"In the dust of sadness comes the greatest joy" resonated repeatedly in my head today. It was made in reference to a young boy who went off to war and came home to America a happier, changed man. He had looked death up and down, and had almost been taken away by it.  People whispered about him, they thought he would be angry, or disturbed, as young men who have seen horrible things are expected to be. As I stood united with my family, the four of us, I kept playing a reel over again and again in my head. My eyes welled up with tears, and I didn't need to speak to my family to know we were all on the same wave length. I kept thinking of everything we have been through together in the past 7 weeks and even 3 years before that.

Getting to the JOY is part of the journey. It takes working your way through the darkness, the sadness, the rough stuff, to find all the joy placed in your life. The solider was facing death and saw things that no one should see. He faced death and then he had JOY when he arrived home. He was a changed man, a happy man.  Jesus faced pain and suffering for us on the cross so we could have a life full of JOY. Even I faced sorrow and pain in my life for a great deal of time, and now I appreciate the days I experience JOY with my family and friends.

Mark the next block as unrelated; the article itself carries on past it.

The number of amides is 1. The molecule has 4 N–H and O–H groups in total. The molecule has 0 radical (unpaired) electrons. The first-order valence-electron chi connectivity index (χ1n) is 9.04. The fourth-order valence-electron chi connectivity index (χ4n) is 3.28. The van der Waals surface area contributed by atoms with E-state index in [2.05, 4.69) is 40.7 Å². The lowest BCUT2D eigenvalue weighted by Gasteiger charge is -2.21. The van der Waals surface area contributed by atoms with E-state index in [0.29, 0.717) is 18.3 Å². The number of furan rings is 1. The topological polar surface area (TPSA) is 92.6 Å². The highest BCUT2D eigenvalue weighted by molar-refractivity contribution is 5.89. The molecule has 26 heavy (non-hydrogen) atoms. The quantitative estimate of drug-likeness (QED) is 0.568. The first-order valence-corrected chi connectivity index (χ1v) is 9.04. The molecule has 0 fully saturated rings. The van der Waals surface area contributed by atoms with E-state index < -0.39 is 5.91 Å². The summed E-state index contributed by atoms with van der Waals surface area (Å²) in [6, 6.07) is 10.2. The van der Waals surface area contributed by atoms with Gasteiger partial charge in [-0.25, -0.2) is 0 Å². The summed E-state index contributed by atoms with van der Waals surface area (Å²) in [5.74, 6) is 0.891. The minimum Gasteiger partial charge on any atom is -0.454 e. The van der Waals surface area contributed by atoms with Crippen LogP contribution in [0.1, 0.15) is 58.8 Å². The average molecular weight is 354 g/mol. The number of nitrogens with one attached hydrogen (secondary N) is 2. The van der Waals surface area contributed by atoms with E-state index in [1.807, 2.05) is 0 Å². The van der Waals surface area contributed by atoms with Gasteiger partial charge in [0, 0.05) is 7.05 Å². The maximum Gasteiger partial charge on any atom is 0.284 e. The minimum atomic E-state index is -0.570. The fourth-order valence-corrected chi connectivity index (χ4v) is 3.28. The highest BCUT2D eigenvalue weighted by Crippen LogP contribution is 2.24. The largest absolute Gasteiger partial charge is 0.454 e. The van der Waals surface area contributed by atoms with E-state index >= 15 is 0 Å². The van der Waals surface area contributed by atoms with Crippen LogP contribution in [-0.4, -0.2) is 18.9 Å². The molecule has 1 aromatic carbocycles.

I originally wrote a long winded approach to this simple message above and I deleted it. When I arrived at church today Tyler, my brother, reached over to me and whispered "I read your blog this morning." I smiled, and moments later my dad said "You should write an Easter post." I felt encouraged by the men in my family and it brought me joy. I was never alone in my journey, and never will be, because for whatever reason, I was chosen to have parents who taught me how to love people and forgive. I don't know why I was given to them, but I am thankful for that today. I am thankful Jesus chose to die for us and give us JOY. I am thankful to have experienced pain and sorrow so that my joy can be even greater than before. I guess you could say my whole family has "changed" and I am pretty sure it's in a good way, a joyous way. HOSANNA!

A Frozen Pea